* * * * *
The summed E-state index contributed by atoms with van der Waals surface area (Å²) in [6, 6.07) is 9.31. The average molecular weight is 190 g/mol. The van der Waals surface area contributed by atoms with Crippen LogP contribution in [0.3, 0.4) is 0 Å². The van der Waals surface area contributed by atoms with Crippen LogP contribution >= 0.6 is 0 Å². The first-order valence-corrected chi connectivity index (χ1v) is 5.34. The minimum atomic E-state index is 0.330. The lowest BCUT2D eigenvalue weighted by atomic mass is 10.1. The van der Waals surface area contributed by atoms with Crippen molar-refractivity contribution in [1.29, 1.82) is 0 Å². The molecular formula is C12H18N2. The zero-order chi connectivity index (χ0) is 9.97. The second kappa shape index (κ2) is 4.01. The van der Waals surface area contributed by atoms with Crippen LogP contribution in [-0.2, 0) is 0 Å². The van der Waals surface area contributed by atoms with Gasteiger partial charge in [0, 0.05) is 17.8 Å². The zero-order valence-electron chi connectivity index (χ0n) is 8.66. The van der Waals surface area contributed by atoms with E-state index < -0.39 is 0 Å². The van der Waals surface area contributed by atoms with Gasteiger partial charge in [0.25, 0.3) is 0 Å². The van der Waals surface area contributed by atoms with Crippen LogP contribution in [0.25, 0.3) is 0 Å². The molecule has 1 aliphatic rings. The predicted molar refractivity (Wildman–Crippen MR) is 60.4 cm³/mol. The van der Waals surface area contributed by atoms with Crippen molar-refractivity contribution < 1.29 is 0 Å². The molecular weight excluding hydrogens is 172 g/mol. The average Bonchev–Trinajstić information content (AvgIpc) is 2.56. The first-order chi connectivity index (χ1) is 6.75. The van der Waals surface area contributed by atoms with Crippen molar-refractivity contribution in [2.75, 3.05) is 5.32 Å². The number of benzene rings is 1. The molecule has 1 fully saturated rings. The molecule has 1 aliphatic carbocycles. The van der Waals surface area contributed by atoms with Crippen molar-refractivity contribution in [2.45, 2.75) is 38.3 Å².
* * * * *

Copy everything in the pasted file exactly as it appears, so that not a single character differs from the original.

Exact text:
The summed E-state index contributed by atoms with van der Waals surface area (Å²) in [6, 6.07) is 9.31. The average molecular weight is 190 g/mol. The van der Waals surface area contributed by atoms with Crippen LogP contribution in [0.3, 0.4) is 0 Å². The van der Waals surface area contributed by atoms with Crippen LogP contribution >= 0.6 is 0 Å². The first-order valence-corrected chi connectivity index (χ1v) is 5.34. The minimum atomic E-state index is 0.330. The lowest BCUT2D eigenvalue weighted by atomic mass is 10.1. The van der Waals surface area contributed by atoms with Crippen molar-refractivity contribution in [1.29, 1.82) is 0 Å². The molecular formula is C12H18N2. The zero-order chi connectivity index (χ0) is 9.97. The second kappa shape index (κ2) is 4.01. The van der Waals surface area contributed by atoms with Crippen LogP contribution in [-0.2, 0) is 0 Å². The van der Waals surface area contributed by atoms with Gasteiger partial charge in [0, 0.05) is 17.8 Å². The zero-order valence-electron chi connectivity index (χ0n) is 8.66. The van der Waals surface area contributed by atoms with E-state index < -0.39 is 0 Å². The van der Waals surface area contributed by atoms with Gasteiger partial charge in [0.25, 0.3) is 0 Å². The van der Waals surface area contributed by atoms with Crippen LogP contribution in [0.25, 0.3) is 0 Å². The molecule has 1 aliphatic rings. The predicted molar refractivity (Wildman–Crippen MR) is 60.4 cm³/mol. The van der Waals surface area contributed by atoms with Crippen molar-refractivity contribution < 1.29 is 0 Å². The molecular weight excluding hydrogens is 172 g/mol. The average Bonchev–Trinajstić information content (AvgIpc) is 2.56. The first-order chi connectivity index (χ1) is 6.75. The van der Waals surface area contributed by atoms with Crippen molar-refractivity contribution in [2.75, 3.05) is 5.32 Å². The number of benzene rings is 1. The molecule has 1 fully saturated rings. The molecule has 1 aliphatic carbocycles. The van der Waals surface area contributed by atoms with Crippen molar-refractivity contribution in [2.45, 2.75) is 38.3 Å².